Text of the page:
The key features of Emerging Markets are changing, and in upcoming decades so will the challenges and opportunities for those seeking to do business there. That was the message of Alonso Martinez, a senior lecturer at Columbia Business School, in a July presentation entitled "Emerging Economies at a Turning Point", organized by the Santiago Center in association with Universidad de Chile’s School of Economics & Business.
As a former vice-president at the global consulting firm Booz Allen Hamilton, Martinez was responsible for opening offices throughout Latin America. His experience led to deep insights into how business opportunities evolve and into the skills and strategies required to engage to succeed.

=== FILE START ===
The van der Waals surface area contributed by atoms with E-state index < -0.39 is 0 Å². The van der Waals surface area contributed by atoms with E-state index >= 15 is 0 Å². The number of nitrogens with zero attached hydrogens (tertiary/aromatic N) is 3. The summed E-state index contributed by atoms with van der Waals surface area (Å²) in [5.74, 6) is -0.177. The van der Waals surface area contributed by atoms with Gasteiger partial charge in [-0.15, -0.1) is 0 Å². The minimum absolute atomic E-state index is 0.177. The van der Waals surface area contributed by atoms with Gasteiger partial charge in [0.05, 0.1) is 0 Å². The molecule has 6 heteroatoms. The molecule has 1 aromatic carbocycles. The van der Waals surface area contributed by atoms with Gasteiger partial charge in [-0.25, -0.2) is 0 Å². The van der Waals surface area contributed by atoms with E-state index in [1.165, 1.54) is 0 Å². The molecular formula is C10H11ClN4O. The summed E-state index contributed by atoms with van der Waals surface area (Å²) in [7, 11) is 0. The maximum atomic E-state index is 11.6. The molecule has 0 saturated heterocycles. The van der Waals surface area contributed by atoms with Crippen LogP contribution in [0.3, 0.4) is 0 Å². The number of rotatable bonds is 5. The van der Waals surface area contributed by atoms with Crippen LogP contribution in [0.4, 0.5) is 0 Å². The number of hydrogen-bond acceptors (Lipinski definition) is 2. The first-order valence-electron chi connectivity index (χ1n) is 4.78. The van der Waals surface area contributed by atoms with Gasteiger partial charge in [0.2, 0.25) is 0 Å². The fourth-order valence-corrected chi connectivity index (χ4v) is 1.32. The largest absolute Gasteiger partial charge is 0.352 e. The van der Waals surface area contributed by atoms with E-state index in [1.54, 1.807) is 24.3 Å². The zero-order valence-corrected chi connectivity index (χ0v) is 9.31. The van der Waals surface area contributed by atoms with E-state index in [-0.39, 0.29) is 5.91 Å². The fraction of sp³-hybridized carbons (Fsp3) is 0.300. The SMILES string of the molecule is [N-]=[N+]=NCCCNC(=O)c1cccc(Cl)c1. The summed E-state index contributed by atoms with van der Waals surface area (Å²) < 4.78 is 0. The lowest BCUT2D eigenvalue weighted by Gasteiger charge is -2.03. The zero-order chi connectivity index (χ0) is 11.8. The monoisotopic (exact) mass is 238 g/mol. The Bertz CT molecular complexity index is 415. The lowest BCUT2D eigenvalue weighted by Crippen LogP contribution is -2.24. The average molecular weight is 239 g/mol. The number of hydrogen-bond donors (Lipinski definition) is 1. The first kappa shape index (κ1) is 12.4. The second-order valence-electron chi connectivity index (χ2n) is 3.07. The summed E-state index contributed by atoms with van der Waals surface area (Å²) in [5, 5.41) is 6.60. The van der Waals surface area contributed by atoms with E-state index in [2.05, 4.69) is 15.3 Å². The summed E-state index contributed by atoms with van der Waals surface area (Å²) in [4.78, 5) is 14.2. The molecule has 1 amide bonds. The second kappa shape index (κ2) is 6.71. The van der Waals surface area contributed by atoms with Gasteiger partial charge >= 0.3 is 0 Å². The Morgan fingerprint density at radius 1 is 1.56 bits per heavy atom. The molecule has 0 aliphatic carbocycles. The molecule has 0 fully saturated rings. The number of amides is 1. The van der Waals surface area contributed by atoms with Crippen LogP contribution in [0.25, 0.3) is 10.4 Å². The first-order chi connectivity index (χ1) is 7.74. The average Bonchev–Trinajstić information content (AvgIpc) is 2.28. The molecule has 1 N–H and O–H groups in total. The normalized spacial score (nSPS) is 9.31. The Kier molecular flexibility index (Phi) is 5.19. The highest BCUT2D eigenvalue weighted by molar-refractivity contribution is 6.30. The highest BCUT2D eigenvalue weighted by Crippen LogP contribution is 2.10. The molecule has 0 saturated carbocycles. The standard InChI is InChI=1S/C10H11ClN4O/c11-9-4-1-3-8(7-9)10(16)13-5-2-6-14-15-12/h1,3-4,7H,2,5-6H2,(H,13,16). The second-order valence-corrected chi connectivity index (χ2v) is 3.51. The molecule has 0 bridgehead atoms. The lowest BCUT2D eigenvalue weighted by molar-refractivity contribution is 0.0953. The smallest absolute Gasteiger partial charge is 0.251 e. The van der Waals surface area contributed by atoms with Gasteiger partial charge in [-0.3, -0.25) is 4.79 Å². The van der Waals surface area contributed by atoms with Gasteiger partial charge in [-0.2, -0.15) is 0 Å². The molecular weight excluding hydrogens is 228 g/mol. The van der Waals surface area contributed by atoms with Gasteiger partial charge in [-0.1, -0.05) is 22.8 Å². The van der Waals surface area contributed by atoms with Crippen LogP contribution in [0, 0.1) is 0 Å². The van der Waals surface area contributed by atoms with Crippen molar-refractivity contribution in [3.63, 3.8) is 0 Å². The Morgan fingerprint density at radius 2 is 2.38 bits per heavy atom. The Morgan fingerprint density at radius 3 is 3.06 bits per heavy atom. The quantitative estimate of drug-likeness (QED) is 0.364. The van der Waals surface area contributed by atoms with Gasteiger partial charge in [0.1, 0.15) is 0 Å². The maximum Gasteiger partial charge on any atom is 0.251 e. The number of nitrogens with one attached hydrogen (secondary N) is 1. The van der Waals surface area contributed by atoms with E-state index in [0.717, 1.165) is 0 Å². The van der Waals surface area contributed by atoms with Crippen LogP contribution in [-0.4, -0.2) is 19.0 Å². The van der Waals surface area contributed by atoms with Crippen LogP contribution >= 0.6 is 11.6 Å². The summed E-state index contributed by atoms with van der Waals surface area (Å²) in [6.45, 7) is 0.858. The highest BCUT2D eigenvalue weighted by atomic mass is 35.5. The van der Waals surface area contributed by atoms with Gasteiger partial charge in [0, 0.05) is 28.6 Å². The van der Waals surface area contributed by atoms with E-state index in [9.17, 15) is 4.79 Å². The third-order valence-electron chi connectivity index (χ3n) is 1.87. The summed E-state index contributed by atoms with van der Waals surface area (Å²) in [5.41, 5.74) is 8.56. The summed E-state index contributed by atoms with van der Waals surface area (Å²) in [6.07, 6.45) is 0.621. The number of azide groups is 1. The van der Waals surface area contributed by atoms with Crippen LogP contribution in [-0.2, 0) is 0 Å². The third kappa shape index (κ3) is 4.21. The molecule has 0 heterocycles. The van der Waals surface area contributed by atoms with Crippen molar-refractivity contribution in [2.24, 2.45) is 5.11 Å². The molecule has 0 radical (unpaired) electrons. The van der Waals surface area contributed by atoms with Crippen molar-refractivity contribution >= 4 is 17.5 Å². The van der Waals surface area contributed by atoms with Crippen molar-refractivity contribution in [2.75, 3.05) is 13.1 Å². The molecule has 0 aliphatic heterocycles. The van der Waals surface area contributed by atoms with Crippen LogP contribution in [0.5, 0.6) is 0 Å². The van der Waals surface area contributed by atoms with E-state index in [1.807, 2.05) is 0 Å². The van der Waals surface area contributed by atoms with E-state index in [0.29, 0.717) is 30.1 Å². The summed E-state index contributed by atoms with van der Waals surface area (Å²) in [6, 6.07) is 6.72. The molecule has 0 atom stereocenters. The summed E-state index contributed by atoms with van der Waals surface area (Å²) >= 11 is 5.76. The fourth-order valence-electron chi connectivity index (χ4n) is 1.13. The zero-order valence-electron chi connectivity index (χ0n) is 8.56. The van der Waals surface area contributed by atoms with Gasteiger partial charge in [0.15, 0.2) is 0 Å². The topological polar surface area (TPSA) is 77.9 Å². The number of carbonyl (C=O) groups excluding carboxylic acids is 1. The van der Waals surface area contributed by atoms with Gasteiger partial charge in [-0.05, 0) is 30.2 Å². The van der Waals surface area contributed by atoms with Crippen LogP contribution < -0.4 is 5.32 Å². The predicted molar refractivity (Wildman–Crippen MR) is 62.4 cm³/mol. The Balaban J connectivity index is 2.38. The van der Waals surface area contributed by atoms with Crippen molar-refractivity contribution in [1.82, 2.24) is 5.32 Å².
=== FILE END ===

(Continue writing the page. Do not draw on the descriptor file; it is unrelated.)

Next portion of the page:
The paradigm of emerging markets over the last 25 years was once defined by an ascendant China, the collapse of the USSR, a poor rural population, vast numbers of young people, exponential growth of agricultural production and soil fertility, and access to oil to fuel growth. This has changed, explained Martinez. The world is projected to have a significantly larger population in which growth rates in China become uncertain, India and Africa steadily rise along with their construction rates, urban areas grow and so do aspirations and tensions, the population ages without clear means by the young to care for them, access to food becomes more difficult as increasing incomes increases meat consumption, and oil consumption is reduced.
While these evolving factors create new challenges, in the next several decades they will also create new opportunities.